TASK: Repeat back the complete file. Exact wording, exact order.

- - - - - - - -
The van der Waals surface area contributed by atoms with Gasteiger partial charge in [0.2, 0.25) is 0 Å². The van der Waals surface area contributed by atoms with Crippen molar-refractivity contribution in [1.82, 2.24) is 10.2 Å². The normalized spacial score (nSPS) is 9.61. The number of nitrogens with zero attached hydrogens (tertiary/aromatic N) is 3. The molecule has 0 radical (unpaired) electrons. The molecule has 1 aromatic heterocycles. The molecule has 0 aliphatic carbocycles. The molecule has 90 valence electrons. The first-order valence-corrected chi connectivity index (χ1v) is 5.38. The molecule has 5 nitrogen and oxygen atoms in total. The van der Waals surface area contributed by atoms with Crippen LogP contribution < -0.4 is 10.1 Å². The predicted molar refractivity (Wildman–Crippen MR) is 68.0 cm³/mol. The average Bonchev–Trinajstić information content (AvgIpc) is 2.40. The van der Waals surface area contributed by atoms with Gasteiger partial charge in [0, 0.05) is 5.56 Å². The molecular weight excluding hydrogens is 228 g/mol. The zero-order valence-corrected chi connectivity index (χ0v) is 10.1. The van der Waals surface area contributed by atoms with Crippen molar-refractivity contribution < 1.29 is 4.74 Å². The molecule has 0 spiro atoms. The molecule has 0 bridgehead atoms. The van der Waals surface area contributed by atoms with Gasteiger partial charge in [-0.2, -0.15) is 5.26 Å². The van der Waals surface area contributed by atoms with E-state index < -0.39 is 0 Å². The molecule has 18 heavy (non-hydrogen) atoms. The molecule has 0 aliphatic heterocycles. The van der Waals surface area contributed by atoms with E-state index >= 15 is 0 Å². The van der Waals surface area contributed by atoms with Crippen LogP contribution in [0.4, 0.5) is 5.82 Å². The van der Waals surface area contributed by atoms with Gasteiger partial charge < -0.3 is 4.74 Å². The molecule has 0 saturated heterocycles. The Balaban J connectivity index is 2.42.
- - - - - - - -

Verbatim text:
The van der Waals surface area contributed by atoms with Gasteiger partial charge in [0.2, 0.25) is 0 Å². The van der Waals surface area contributed by atoms with Crippen molar-refractivity contribution in [1.82, 2.24) is 10.2 Å². The normalized spacial score (nSPS) is 9.61. The number of nitrogens with zero attached hydrogens (tertiary/aromatic N) is 3. The molecule has 0 radical (unpaired) electrons. The molecule has 1 aromatic heterocycles. The molecule has 0 aliphatic carbocycles. The molecule has 90 valence electrons. The first-order valence-corrected chi connectivity index (χ1v) is 5.38. The molecule has 5 nitrogen and oxygen atoms in total. The van der Waals surface area contributed by atoms with Crippen LogP contribution < -0.4 is 10.1 Å². The predicted molar refractivity (Wildman–Crippen MR) is 68.0 cm³/mol. The average Bonchev–Trinajstić information content (AvgIpc) is 2.40. The van der Waals surface area contributed by atoms with Gasteiger partial charge in [0, 0.05) is 5.56 Å². The molecular weight excluding hydrogens is 228 g/mol. The zero-order valence-corrected chi connectivity index (χ0v) is 10.1. The van der Waals surface area contributed by atoms with Crippen molar-refractivity contribution < 1.29 is 4.74 Å². The molecule has 0 spiro atoms. The molecule has 0 bridgehead atoms. The van der Waals surface area contributed by atoms with Gasteiger partial charge in [-0.2, -0.15) is 5.26 Å². The van der Waals surface area contributed by atoms with E-state index < -0.39 is 0 Å². The molecule has 18 heavy (non-hydrogen) atoms. The molecule has 0 aliphatic heterocycles. The van der Waals surface area contributed by atoms with E-state index >= 15 is 0 Å². The van der Waals surface area contributed by atoms with Crippen LogP contribution in [0.4, 0.5) is 5.82 Å². The van der Waals surface area contributed by atoms with Gasteiger partial charge < -0.3 is 4.74 Å². The molecule has 0 saturated heterocycles. The Balaban J connectivity index is 2.42.